According to Vitruvius (vii., preface) he lived during the age of Ptolemy Philadelphus, by whom he was crucified as the punishment of his criticisms on the king; but this account should probably be rejected as a fiction based on Zoilus' reputation. Vitruvius goes on to state that Zoilus also may have been stoned at Chios or thrown alive upon a funeral pyre at Smyrna. Either way Vitruvius felt it was just as well since he deserved to be dead for slandering an author who could not defend himself. Zoilus appears to have been at one time a follower of Isocrates, but subsequently a pupil of Polycrates, whom he heard at Athens, where he was a teacher of rhetoric.
Zoilus is especially notable for his role in the beginnings of Homeric scholarship. His monograph Homeric questions seems to have analysed continuity errors in Homer, but also criticised the impropriety of Homer's depiction of gods indulging in allegedly inappropriate behaviour. This monograph is widely regarded as the beginning of classical scholarship. Zoilus also wrote responses to works by Isocrates and Plato, who had attacked the style of Lysias of which he approved.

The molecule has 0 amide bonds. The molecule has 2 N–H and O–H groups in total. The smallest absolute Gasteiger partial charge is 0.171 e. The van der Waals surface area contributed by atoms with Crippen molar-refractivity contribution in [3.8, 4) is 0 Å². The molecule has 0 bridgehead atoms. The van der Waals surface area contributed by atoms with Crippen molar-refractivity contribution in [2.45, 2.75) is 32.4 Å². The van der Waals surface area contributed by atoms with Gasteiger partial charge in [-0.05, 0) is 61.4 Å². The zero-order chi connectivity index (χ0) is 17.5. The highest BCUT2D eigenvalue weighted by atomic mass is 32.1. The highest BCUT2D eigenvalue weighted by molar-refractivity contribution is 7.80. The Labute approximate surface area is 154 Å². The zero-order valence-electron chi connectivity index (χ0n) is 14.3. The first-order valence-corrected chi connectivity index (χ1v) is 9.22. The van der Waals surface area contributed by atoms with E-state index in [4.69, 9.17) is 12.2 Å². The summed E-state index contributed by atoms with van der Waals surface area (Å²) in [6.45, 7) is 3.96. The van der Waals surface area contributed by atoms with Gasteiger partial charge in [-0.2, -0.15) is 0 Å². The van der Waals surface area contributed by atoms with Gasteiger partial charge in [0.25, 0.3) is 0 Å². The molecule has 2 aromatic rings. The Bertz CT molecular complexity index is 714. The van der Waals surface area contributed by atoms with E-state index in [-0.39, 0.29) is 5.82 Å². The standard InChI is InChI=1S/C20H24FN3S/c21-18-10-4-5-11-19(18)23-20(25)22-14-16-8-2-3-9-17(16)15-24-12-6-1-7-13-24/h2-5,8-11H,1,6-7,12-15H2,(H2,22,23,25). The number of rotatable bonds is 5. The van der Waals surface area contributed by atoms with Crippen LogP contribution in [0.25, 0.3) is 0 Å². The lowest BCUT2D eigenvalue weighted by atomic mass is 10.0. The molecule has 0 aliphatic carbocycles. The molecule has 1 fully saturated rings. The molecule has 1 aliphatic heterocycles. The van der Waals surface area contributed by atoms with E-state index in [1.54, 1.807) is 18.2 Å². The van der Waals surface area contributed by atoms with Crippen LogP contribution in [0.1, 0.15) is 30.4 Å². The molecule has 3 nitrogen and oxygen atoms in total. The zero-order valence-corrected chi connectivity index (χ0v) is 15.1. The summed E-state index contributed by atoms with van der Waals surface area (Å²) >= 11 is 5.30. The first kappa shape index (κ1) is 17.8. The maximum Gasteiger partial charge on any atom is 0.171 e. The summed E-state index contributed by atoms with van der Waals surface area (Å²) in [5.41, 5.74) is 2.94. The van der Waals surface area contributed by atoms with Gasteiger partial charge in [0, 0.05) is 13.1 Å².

However, the Homeric questions led to his name becoming a byword for harsh and malignant criticism: in antiquity he gained the name Homeromastix, "scourge of Homer"; in the modern period, Cervantes calls Zoilus a "slanderer" in the preface to Don Quixote and there is also a (now disused) proverb, "Every poet has his Zoilus." Since his writings do not survive, it is impossible to know whether this caricature is justified.
Who Needs Critics? They Are Despised by Artists (`Professional Eunuchs') and Distrusted by the Public (`Why Are They Always So Negative?'). to Launch a Major Series on the Critical Condition, We Begin, as They So Often Do, with a Question
Dec 12, 1998; One of the funnier sketches in Mel Brooks's spoof epic, The History of the World: Part One, shows mankind's first artist daubing...